Teaching is Tiring (And Worth it)3 min read

One time in 6th hour I said, “Man I’m tired.”

A kid looked at me and said, “Teachers always say they’re tired.”

Yep, grading 160 papers within a week is tiring.

Composing and giving an original, 20 minute-long memorized speech in front of 30 people, 6 times a day, every day, 180 days a year, is very tiring.

Especially when your speech is competing with iPhones, laptops, and Fortnite.

It’s tiring when parents tell you how to do your job.

And having to hold your bladder for an hour is tiring.

Stopping bullying is tiring.

So is feeling like you have to bring your best energy to work every single day.

Or feeling like politicians think you’re a waste of resources 

And the media thinks you’re a glorified babysitter.

Cleaning up finger paint, glitter, and vomit is tiring. 

Teaching discipline to 12 boys is tiring 

Parent teacher conferences are tiring.

It’s tiring seeing kids come to your class hungry and tired themselves.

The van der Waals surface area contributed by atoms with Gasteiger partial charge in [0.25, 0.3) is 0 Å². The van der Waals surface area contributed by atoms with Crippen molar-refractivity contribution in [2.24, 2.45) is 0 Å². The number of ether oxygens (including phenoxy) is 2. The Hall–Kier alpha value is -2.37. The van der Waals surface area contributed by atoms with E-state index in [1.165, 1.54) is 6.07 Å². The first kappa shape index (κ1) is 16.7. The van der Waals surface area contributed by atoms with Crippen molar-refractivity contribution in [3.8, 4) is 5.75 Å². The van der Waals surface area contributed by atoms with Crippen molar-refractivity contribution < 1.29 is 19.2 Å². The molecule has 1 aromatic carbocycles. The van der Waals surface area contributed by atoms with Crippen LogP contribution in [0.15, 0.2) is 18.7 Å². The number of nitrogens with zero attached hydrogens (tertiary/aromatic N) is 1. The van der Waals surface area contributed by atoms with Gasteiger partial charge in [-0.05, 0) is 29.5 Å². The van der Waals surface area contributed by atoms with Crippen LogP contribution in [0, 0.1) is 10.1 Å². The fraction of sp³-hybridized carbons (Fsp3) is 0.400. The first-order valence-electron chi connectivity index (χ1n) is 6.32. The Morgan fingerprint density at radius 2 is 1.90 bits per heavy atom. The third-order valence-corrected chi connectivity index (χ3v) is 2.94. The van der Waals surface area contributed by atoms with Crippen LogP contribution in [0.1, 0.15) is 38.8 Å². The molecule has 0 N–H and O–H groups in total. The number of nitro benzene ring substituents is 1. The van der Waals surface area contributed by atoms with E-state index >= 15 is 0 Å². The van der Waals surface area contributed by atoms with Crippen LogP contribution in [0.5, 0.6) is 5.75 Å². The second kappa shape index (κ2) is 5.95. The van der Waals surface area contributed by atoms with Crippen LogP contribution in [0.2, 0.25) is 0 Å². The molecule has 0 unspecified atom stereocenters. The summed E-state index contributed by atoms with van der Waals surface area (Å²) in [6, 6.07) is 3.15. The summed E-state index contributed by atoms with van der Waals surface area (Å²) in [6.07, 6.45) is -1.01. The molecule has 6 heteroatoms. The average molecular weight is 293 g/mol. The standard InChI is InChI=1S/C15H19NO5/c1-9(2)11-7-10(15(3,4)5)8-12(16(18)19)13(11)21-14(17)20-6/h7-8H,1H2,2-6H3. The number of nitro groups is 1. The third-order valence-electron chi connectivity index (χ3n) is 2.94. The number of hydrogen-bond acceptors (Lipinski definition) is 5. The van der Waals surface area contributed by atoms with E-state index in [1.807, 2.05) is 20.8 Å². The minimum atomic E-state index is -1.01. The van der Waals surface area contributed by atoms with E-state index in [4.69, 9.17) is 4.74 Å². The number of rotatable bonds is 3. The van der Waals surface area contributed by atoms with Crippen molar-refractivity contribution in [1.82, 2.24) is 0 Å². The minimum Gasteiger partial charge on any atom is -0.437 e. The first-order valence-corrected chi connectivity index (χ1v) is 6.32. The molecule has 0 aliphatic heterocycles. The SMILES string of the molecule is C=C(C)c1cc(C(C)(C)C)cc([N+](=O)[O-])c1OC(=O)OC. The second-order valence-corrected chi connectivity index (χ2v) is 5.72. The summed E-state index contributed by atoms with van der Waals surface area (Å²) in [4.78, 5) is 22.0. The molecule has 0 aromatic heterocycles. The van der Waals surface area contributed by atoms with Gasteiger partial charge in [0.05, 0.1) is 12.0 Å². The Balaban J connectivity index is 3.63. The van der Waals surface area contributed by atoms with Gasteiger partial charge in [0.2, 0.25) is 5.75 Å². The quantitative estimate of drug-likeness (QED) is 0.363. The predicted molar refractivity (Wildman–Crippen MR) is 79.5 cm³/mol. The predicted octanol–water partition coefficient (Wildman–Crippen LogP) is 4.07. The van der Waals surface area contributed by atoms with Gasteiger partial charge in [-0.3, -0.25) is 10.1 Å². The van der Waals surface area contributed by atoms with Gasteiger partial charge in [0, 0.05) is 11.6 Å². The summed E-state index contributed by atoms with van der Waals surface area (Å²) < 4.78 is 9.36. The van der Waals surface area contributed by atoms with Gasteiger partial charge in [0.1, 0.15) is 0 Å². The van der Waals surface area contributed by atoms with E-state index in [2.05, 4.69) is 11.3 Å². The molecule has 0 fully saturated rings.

Reporting abuse is tiring.

Teaching grammar to a generation of texters and Tweeters is tiring.

So is prepping kids for tests that will decide their future.

Renewing your license every few years to keep your job is tiring.

The month of May is tiring.

So is being trusted to help shape the future hundreds of young people.

Chaperoning dances, coaching soccer, professional development, writing lesson plans, 20 minute lunches, standing up all day, being stern, being goofy

Is tiring.

Being a teacher is tiring. 

But when a student shows you their first college acceptance letter,

Or reads for the first time,

Or realizes the immense power of their words, 

Or stands up to a bully in the hallway,

Or sits with the lonely kid at lunch,

Or geeks out about the ending of a novel,

Or bursts through the door of your classroom one morning to tell you they know what they want to do someday,

Or learns from their failure, 

Or can finally solve ‘an impossible’ equation, 

Or starts believing in themselves right before your eyes, 

Or returns to your class years later to thank you,

Being tired—- is worth it.

For more ideas to engage students in a virtual classroom, check out my new online course for teachers, “How to Thrive in a Virtual Classroom.” In it, we cover holding successful virtual meetings, creating engaging curriculum, managing assessment, parent communications, and so much more.

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Trevor Muir

I believe every student has the potential for greatness. And I believe every educator can be equipped to unlock that potential.